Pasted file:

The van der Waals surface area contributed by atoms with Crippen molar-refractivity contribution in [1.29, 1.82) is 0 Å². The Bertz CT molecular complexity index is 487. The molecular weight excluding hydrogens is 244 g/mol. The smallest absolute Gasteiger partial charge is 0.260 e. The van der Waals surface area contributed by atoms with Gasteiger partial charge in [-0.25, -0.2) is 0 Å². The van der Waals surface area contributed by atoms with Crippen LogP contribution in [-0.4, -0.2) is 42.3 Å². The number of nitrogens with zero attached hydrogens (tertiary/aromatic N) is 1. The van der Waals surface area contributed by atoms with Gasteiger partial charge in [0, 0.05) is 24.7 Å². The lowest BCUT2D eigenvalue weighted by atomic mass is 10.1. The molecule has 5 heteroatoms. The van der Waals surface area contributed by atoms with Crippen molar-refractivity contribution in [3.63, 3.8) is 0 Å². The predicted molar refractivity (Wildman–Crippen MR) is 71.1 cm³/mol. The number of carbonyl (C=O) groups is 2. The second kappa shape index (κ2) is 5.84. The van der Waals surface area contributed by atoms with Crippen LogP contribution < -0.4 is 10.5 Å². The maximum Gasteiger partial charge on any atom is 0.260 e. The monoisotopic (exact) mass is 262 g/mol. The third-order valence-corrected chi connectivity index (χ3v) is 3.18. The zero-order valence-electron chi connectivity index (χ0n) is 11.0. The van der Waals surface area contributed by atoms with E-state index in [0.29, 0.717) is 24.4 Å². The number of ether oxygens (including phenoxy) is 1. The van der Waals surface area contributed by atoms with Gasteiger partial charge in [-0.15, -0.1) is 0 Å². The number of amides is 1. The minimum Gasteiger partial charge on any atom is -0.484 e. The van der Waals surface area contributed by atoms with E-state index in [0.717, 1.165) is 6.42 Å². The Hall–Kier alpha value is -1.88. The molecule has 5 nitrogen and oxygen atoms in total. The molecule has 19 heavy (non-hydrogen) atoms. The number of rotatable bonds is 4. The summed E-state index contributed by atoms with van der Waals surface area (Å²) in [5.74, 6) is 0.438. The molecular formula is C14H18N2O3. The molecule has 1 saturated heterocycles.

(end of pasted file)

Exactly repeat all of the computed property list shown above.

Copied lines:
The van der Waals surface area contributed by atoms with Crippen molar-refractivity contribution in [1.29, 1.82) is 0 Å². The Bertz CT molecular complexity index is 487. The molecular weight excluding hydrogens is 244 g/mol. The smallest absolute Gasteiger partial charge is 0.260 e. The van der Waals surface area contributed by atoms with Gasteiger partial charge in [-0.25, -0.2) is 0 Å². The van der Waals surface area contributed by atoms with Crippen LogP contribution in [-0.4, -0.2) is 42.3 Å². The number of nitrogens with zero attached hydrogens (tertiary/aromatic N) is 1. The van der Waals surface area contributed by atoms with Gasteiger partial charge in [0, 0.05) is 24.7 Å². The lowest BCUT2D eigenvalue weighted by atomic mass is 10.1. The molecule has 5 heteroatoms. The van der Waals surface area contributed by atoms with Crippen molar-refractivity contribution in [3.63, 3.8) is 0 Å². The predicted molar refractivity (Wildman–Crippen MR) is 71.1 cm³/mol. The number of carbonyl (C=O) groups is 2. The second kappa shape index (κ2) is 5.84. The van der Waals surface area contributed by atoms with Crippen LogP contribution < -0.4 is 10.5 Å². The maximum Gasteiger partial charge on any atom is 0.260 e. The monoisotopic (exact) mass is 262 g/mol. The third-order valence-corrected chi connectivity index (χ3v) is 3.18. The zero-order valence-electron chi connectivity index (χ0n) is 11.0. The van der Waals surface area contributed by atoms with E-state index in [0.29, 0.717) is 24.4 Å². The number of ether oxygens (including phenoxy) is 1. The van der Waals surface area contributed by atoms with Gasteiger partial charge in [-0.15, -0.1) is 0 Å². The number of amides is 1. The minimum Gasteiger partial charge on any atom is -0.484 e. The van der Waals surface area contributed by atoms with E-state index in [0.717, 1.165) is 6.42 Å². The Hall–Kier alpha value is -1.88. The molecule has 5 nitrogen and oxygen atoms in total. The molecule has 19 heavy (non-hydrogen) atoms. The number of rotatable bonds is 4. The summed E-state index contributed by atoms with van der Waals surface area (Å²) in [5.74, 6) is 0.438. The molecular formula is C14H18N2O3. The molecule has 1 saturated heterocycles.